International monitors try to secure sprawling Ukraine plane crash site for investigation
HRABOVE, Ukraine (AP) - International monitors moved gingerly Saturday through fields reeking of the decomposing corpses that fell from a Malaysian airliner shot down over rebel-held eastern Ukraine, trying to secure the sprawling site in hopes that a credible investigation can be conducted.
But before inspectors ever reach the scene, doubts arose about whether evidence was being compromised.
The Ukrainian government and separatist rebels accuse each other of firing a surface-to-air missile at the Boeing 777 with almost 300 people aboard. Many see the hand of Russia, either for its suspected support of the insurgents or perhaps for firing the missile itself.
The government in Kiev said militiamen had removed 38 bodies from the crash site near the Russian border and taken them to the rebel-held city of Donetsk. It said the remains were transported with help from specialists with distinct Russian accents.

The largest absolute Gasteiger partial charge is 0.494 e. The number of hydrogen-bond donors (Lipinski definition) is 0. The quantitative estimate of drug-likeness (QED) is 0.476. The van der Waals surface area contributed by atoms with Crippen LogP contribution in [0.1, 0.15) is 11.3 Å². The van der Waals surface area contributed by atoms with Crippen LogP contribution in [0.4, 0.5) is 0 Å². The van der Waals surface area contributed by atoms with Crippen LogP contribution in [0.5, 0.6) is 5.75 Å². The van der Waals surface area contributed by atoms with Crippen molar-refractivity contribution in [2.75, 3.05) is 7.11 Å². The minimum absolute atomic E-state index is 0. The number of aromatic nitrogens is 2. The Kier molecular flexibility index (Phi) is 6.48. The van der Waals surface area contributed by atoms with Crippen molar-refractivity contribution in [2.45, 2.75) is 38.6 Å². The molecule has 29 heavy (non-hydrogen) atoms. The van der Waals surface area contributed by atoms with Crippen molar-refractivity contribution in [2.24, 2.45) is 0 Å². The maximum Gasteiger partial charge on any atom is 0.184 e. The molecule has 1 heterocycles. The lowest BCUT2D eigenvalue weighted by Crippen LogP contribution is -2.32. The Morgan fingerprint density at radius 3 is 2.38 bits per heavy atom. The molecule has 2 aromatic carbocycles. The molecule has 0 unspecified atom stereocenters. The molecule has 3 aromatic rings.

The rebels are also “seeking large transports to carry away plane fragments to Russia,” the Ukrainian government said Saturday.
Dutch forensic experts begin gathering material from next of kin to identify crash victims
THE HAGUE, Netherlands (AP) - Forensic teams fanned out across the Netherlands on Saturday to collect material that will help positively identify the remains of victims killed in the downing of the Malaysia Airlines plane over Ukraine. Families and friends of the dead huddled to console one another at churches, schools and sports clubs across the nation.
Altius, a small soccer club on the edge of the central city of Hilversum, was typical of scenes that played out across the Netherlands.
A couple of dozen members held a small ceremony at Altius’ clubhouse to remember a family of four killed in the crash, as the team’s flag fluttered at half-staff in the warm afternoon breeze.
Charles Smallenburg was a long-time volunteer at the club, his young son Werther a promising striker in the D1 youth team, club chairman Tom Verdam told The Associated Press after the brief get-together. Charles’ wife Therese and daughter Carlijn also died, the club said.
As Hilversum’s mayor walked away and families unlocked their bicycles behind him and cycled homeward, Verdam said the commemoration was simple, but emotional.
Lack of radar could have prevented missile operators from realizing target was a jetliner